RMR was measured in all rats in the morning with a four-chamber indirect open-circuit calorimeter (Panlab s.r.l., Cornella, Barcelona, Spain). Although most rats quieted down after 30 min in the chamber, all rats were allowed to adapt to the experimental environment for a minimum of 60 min before beginning the measurements. RMR was measured in the fed state and the day after in food-deprived rats in a chamber at 24°C over a period of at least 10 min during which the rat remained quiet.

Body composition

The rats were subjected to euthanasia, blood and hind leg skeletal muscles were harvested, and the carcasses were used for body composition determination.

Guts were cleaned of undigested food and the carcasses were then autoclaved. After dilution in distilled water and subsequent homogenisation of the carcasses with a Polytron homogeniser (Kinematica, Switzerland), duplicate samples of the homogenised carcass were analyzed for energy content by bomb calorimetry. To take into account the energy content of skeletal muscle, tissue samples were dried and the energy content was then measured with the bomb calorimeter. Total body lipid content was measured by the Folch extraction method [12]. Total body protein content was determined using a formula relating total energy value of the carcass, energy derived from fat, and energy derived from protein [13]; the energy values for body fat and protein were taken as 39.2 and 23.5 kJ/g, respectively [14].

Plasma concentrations of NEFA

The blood samples were centrifuged at 1400 g for 8 min at 4°C. Plasma was removed and NEFA were measured by colorimetric enzymatic method using commercial kits (Randox Laboratories ltd., United Kingdom).

Preparation of isolated subsarcolemmal and intermyofibrillar skeletal muscle mitochondria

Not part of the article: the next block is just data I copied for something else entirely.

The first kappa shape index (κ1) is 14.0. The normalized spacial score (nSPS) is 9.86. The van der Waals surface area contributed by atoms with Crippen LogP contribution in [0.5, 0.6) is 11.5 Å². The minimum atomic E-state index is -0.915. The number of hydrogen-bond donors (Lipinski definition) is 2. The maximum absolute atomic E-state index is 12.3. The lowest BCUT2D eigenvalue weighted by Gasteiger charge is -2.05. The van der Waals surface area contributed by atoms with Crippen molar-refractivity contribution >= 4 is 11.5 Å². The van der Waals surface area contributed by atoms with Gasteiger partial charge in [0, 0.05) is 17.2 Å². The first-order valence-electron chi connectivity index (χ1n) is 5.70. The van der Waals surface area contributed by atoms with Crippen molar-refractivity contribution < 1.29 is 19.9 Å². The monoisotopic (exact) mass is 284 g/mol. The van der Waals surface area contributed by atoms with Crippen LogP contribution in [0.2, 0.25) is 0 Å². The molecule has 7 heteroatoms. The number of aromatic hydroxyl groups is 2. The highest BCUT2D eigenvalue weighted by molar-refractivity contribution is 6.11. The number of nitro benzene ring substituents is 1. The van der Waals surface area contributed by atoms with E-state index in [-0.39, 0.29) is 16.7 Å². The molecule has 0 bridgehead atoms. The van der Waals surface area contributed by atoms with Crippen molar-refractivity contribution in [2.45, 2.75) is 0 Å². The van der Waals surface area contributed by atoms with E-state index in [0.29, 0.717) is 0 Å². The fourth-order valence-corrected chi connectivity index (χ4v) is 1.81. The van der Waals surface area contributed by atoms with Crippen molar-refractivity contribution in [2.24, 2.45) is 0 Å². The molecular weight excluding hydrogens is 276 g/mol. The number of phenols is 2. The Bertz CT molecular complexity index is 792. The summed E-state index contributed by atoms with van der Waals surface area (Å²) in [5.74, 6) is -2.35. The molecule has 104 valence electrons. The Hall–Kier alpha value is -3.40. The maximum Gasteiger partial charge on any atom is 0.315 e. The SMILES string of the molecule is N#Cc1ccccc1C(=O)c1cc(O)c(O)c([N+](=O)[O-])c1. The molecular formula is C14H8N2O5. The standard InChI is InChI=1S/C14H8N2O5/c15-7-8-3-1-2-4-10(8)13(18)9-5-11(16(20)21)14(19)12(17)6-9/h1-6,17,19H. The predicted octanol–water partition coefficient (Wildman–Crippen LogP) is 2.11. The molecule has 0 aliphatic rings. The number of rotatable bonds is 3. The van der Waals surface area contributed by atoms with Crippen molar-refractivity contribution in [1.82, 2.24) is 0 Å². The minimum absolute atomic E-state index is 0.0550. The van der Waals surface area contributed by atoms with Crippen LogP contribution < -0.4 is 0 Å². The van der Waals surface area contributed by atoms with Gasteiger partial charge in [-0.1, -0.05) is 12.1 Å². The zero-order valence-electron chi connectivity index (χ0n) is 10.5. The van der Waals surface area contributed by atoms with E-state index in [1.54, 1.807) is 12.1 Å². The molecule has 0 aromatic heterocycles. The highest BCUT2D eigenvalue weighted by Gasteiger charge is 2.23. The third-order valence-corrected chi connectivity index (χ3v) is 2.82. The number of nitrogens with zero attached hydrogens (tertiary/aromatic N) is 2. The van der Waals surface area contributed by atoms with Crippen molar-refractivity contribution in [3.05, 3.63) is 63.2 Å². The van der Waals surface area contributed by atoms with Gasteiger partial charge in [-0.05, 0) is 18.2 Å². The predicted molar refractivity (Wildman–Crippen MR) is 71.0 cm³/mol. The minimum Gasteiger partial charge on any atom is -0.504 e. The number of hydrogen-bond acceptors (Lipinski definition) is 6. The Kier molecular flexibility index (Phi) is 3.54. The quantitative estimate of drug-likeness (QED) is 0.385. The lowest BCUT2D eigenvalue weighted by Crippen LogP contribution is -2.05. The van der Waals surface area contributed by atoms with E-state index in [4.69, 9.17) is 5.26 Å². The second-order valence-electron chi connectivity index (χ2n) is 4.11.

Hind leg skeletal muscles (gastrocnemius, soleus, tibialis anterior and quadriceps) were rapidly removed and used for preparation of isolated subsarcolemmal and intermyofibrillar mitochondria, as previously reported [15]. Briefly, skeletal muscles were homogenised in an isolation medium containing 100 mM KCl, 50 mM Tris, pH 7.5, 5 mM MgCl2, 1 mM EDTA, 5 mM EGTA and 0.1% (w/v) fatty acid-free bovine serum albumin (BSA). Aliquots of homogenates were withdrawn for measurement of oxygen consumption, and then the homogenate was centrifuged at 500 g for 10 min. The homogenate supernatant was centrifuged at 3000 g for 10 min and the resulting pellet, containing subsarcolemmal mitochondria, was washed twice, and resuspended in a suspension medium containing 250 mM sucrose, 50 mM Tris, pH 7.5, 0.1% (w/v) fatty acid free BSA. The homogenate precipitate was resuspended in a small amount of isolation medium and treated with protease (9 U/g tissue) for 5 min at a temperature of 4°C. The suspension was then homogenised, filtered through sterile gauze, and centrifuged at 3000 g for 10 min. The resulting supernatant was rapidly discarded and the pellet was resuspended and centrifuged at 500 g for 10 min. The supernatant containing the intermyofibrillar mitochondria was centrifuged at 3000 g for 10 min, the pellet was washed once and resuspended in the suspension medium. In control experiments, we assured that the differences in functionality of intermyofibrillar and subsarcolemmal mitochondria were not due to differences in isolation procedures. In fact, contamination of subsarcolemmal and intermyofibrillar mitochondria by other ATPase-containing membranes was lower than 10%, protease treatment of subsarcolemmal mitochondria had no effect on state 3 and 4 respiratory activities and addition of cytochrome c (3 nmol/mg protein) only enhanced state 3 respiration by approximately 20% and 10% in subsarcolemmal and intermyofibrillar mitochondria, respectively.